Ahiru was likely still the same. He could not imagine her sweet, caring nature ever changing. He hoped it would not. He would not be surprised, however, if she was feeling sorrow and helplessness because of his and Fakir’s inability to get over her departure from the mortal realm.

It was odd, sometimes—the thoughts that came to him. Now he was wondering whether Ahiru ever communicated with the spirit of Drosselmeyer’s puppet Edel. He had never been quite clear on whether Edel’s spirit lingered with Uzura at all times or if she was just able to communicate through Uzura whether or not she was directly present. Either way, it might be possible for Ahiru to talk with her.

Autor had passed Edel twice when she had been selling gems on street corners. He had never been sure what to make of her and the unsettling way she had of seeming to peer into people’s souls. Both times he had been left bewildered and uneasy, not sure whether she actually knew something of who he was or whether she just made several astute guesses. Now that he knew who she was, he was still not sure of the answer. But Drosselmeyer had likely spied on him as well as the rest of the townspeople, so Edel had surely witnessed him during at least some of those times.

“Would you like to buy a gem?” she queried the first time they met.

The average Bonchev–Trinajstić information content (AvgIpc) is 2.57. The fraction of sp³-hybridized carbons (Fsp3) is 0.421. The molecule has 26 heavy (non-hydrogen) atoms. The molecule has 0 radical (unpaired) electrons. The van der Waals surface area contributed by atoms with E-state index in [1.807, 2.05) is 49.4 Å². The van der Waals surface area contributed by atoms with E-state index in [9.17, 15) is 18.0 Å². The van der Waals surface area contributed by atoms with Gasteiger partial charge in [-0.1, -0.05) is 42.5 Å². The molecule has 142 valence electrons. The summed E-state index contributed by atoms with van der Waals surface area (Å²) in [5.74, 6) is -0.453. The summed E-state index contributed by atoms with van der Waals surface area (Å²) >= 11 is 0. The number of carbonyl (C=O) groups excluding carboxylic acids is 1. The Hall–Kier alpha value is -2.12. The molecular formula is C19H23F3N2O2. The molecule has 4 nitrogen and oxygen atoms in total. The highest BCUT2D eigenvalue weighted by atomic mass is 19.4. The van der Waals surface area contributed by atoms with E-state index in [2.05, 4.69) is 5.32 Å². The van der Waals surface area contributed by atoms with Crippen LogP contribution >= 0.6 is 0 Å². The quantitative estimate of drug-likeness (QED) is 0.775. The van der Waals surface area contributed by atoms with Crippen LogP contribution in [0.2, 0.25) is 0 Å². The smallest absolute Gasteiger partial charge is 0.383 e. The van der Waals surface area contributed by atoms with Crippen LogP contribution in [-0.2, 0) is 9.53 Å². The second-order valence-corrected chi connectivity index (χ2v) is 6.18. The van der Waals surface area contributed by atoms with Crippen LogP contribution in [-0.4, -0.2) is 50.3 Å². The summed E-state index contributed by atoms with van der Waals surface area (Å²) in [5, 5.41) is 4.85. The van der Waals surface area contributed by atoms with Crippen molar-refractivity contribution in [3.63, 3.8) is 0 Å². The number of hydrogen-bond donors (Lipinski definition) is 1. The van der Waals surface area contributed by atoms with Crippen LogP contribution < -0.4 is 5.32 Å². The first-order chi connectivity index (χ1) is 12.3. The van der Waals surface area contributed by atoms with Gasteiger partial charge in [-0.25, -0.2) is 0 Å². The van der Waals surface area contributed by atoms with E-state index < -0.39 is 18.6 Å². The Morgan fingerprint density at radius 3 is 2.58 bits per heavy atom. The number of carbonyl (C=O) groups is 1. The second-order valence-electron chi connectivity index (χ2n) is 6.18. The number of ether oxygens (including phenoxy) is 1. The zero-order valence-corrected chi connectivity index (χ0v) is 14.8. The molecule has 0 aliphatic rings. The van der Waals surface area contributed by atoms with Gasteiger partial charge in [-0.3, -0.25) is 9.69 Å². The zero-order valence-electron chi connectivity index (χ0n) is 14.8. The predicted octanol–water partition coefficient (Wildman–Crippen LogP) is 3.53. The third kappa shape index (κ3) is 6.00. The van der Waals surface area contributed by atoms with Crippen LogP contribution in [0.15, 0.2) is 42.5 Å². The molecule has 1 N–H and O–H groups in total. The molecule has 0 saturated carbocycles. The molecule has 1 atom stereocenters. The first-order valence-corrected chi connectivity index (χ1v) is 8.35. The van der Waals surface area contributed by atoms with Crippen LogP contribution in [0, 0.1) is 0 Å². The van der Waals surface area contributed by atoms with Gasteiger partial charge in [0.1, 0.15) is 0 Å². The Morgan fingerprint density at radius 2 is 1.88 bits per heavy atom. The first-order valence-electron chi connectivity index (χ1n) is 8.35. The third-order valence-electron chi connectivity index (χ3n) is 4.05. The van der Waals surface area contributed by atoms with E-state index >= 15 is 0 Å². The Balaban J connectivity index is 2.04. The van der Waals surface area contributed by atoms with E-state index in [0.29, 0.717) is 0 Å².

“And what would I do with one?” he sniffed in retort.

“A gift for a family member, perhaps, or a love interest?” She held one out to him. “This is The Author’s Convenience.”

“What kind of name is that?” he frowned, eying the object. It was attractive; he would not deny that. But its name was bizarre.

She just smiled and chuckled softly under her breath.

“I have no one to give such a thing to,” he said then, walking past her. “This meeting will only waste both our time. Good day.”

The second time he had seen her had likely been one of her final days. He had determined that after hearing a timeline of events from Ahiru and Fakir. He had passed her in the marketplace, across from the pizza parlor.

“So we meet again,” she greeted.

“It would seem so,” he said, pushing up his glasses. “But I still have no use for your jewels.”

“Are you sure there isn’t someone in your life who would like one?” she returned.

He frowned. It was a strange question. Of course, it was likely just a saleswoman ploy. Still, from the way she had said it, it almost sounded like she knew there was someone. And that disturbed him.